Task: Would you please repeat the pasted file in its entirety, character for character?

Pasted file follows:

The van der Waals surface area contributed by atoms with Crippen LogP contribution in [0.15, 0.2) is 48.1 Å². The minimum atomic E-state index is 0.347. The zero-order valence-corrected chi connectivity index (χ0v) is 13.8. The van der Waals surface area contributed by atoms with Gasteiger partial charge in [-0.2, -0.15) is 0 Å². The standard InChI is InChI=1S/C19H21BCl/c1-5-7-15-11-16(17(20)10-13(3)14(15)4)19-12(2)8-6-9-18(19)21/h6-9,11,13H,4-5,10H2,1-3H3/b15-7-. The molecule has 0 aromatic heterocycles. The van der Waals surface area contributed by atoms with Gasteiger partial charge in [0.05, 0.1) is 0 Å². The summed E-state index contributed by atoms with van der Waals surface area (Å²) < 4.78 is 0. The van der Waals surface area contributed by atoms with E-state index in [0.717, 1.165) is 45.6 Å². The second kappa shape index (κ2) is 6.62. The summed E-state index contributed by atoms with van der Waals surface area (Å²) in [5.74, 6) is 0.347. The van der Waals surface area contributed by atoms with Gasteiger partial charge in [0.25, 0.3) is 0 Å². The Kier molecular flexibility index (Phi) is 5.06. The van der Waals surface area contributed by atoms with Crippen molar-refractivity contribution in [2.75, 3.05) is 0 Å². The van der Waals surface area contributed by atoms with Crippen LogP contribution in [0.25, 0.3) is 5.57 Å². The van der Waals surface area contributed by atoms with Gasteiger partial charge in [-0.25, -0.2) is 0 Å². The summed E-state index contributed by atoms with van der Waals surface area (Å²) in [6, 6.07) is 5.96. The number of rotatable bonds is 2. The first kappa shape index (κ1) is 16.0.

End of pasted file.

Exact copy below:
The van der Waals surface area contributed by atoms with Crippen LogP contribution in [0.15, 0.2) is 48.1 Å². The minimum atomic E-state index is 0.347. The zero-order valence-corrected chi connectivity index (χ0v) is 13.8. The van der Waals surface area contributed by atoms with Gasteiger partial charge in [-0.2, -0.15) is 0 Å². The standard InChI is InChI=1S/C19H21BCl/c1-5-7-15-11-16(17(20)10-13(3)14(15)4)19-12(2)8-6-9-18(19)21/h6-9,11,13H,4-5,10H2,1-3H3/b15-7-. The molecule has 0 aromatic heterocycles. The van der Waals surface area contributed by atoms with Gasteiger partial charge in [0.05, 0.1) is 0 Å². The summed E-state index contributed by atoms with van der Waals surface area (Å²) < 4.78 is 0. The van der Waals surface area contributed by atoms with E-state index in [0.717, 1.165) is 45.6 Å². The second kappa shape index (κ2) is 6.62. The summed E-state index contributed by atoms with van der Waals surface area (Å²) in [5.74, 6) is 0.347. The van der Waals surface area contributed by atoms with Gasteiger partial charge in [0.25, 0.3) is 0 Å². The Kier molecular flexibility index (Phi) is 5.06. The van der Waals surface area contributed by atoms with Crippen molar-refractivity contribution in [2.75, 3.05) is 0 Å². The van der Waals surface area contributed by atoms with Crippen LogP contribution in [0.25, 0.3) is 5.57 Å². The van der Waals surface area contributed by atoms with Gasteiger partial charge in [-0.25, -0.2) is 0 Å². The summed E-state index contributed by atoms with van der Waals surface area (Å²) in [6, 6.07) is 5.96. The number of rotatable bonds is 2. The first kappa shape index (κ1) is 16.0.